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Newsroom staff rally against Chronicle Herald job cuts

Layoffs should concern not just Herald readers, journalism professor warns

by Robert Devet

Staff gathered on the sidewalk in front of the Chronicle Herald building to protest the announced layoff of twenty newsroom workers. An additional six positions were lost to early retirements. Cuts of this magnitude will make it difficult to continue to deliver news to Nova Scotians, they fear. Photo Robert Devet
Staff gathered on the sidewalk in front of the Chronicle Herald building to protest the announced layoff of twenty newsroom workers. An additional six positions were lost to early retirements. Cuts of this magnitude will make it difficult to continue to deliver news to Nova Scotians, they fear. Photo Robert Devet
Members of the Nova Scotia Union of Government and General Employees (NSGEU) joined the rally in solidarity. Photo Robert Devet
Members of the Nova Scotia Union of Government and General Employees (NSGEU) joined the rally in solidarity. Photo Robert Devet

(K'JIPUKTUK), HALIFAX - Unionized newsroom staff and supporters staged a brief rally in front of the Chronicle Herald building on Joseph Howe Drive in Halifax today.

They gathered on the sidewalk to protest the announced layoffs of as many as 20 newsroom workers.

“We're trying to limit the damage,” Ingrid Bulmer, president of the Halifax Typographical Union, tells reporters. “We have been dealing with (management) in good faith, but we don't necessarily believe that they are reciprocating.”

“We had six union members who took early retirement, with the understanding that this would mitigate some of the layoffs, but it doesn't appear this has happened,” she says.

Seven reporters, two columnists, one editorial writer and one bureau chief position remain on the chopping block. Among the affected are experienced and award-winning reporters such as Selena Ross, Frances Willick, Laura Jane Fraser and Brett Bundale.

Five page editors, two award-winning photographers, one librarian and one graphic artist may also find themselves without a job just ten days before Christmas. These positions are every bit as relevant to a well-functioning newsroom.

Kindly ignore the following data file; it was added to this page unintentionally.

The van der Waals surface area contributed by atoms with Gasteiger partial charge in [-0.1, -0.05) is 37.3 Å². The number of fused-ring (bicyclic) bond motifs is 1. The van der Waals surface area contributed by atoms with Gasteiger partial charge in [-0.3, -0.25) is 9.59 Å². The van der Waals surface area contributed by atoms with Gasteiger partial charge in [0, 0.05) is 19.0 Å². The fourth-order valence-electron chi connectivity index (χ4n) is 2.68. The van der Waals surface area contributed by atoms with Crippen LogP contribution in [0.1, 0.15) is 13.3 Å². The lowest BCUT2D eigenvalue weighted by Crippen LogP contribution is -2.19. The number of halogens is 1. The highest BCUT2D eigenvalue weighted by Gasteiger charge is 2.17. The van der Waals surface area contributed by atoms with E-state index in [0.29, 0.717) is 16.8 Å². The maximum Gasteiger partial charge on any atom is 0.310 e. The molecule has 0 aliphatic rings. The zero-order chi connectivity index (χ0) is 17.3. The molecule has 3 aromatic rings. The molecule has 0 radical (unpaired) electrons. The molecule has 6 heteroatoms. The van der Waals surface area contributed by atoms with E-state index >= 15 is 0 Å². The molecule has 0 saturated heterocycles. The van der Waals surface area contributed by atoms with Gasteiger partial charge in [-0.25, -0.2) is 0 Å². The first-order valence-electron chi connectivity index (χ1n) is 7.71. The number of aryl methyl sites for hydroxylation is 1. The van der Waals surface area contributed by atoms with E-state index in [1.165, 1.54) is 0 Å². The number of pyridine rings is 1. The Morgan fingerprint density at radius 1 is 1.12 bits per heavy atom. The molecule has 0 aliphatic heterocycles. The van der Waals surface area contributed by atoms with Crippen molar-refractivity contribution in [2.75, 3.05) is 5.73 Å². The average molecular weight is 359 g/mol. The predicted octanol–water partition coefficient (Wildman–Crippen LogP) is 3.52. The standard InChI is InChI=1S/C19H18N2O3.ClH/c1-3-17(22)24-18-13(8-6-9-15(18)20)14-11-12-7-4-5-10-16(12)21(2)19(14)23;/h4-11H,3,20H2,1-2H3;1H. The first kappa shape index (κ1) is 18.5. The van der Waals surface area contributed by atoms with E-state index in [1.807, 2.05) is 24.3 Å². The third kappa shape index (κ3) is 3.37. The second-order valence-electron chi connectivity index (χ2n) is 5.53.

All of these changes combined could reduce the newsroom staff from 83 to 56, the Halifax Typographical Union predicts in a news release.

Stephen Kimber, columnist, author and faculty member of the School of Journalism at the University of King's College, thinks that these cuts will affect more than just Chronicle Herald readers.

“Newspapers have generally had larger newsrooms than other news organizations, and have been able to have reporters who are assigned on an ongoing basis,” says Kimber. “Whether it is at the school board or the court or education, good beat reporters immerse themselves and become experts.”

“They report about these issues not just to us readers, but also to other news outlets who are deciding where to assign their limited resources,” Kimber argues. “If there is no longer a reporter there, than nobody finds out.”

Kimber has some sympathy for the problems that the Herald's management team faces.

Classified advertising, the financial underpinning of the industry, has evaporated because of the internet, but printing press and infrastructure costs remain, he explains.

Meanwhile, through its on-line presence the Herald is competing not just with other news providers, but also with its very own print edition.

Yet cutting jobs is likely not the solution, Kimber says.

“That's a vicious cycle,” says Kimber. “You eliminate your best and brightest reporters, your young talent coming in with new energy and different points of view. As you continue to cut you become less relevant.”

Bulmer agrees.

“I don't know how we can possibly tell the stories that need to be told if we lose 30 people,” Bulmer says.

The final number of layoffs depends on the outcome of discussions between management and the union about pension contributions, wage freezes and mileage reductions.

The company appears to be willing to allow a third party to look at the financial state of the company. That is being negotiated, Bulmer says.

“The mood is pretty somber,” Bulmer adds.

“It is never easy, we went through this in 2009. Now once again we are losing friends and colleagues. People that we have known for years will be gone.”

 

The Halifax Typographical Union ask that the Herald's readers pass on their concerns to its management team: Sarah Dennis, publisher: sdennis@herald.ca, Mark Lever, president and CEO: mlever@herald.ca, and Ian Thompson, associate publisher: ithompson@herald.ca

Follow Robert Devet on Twitter @DevetRobert

 


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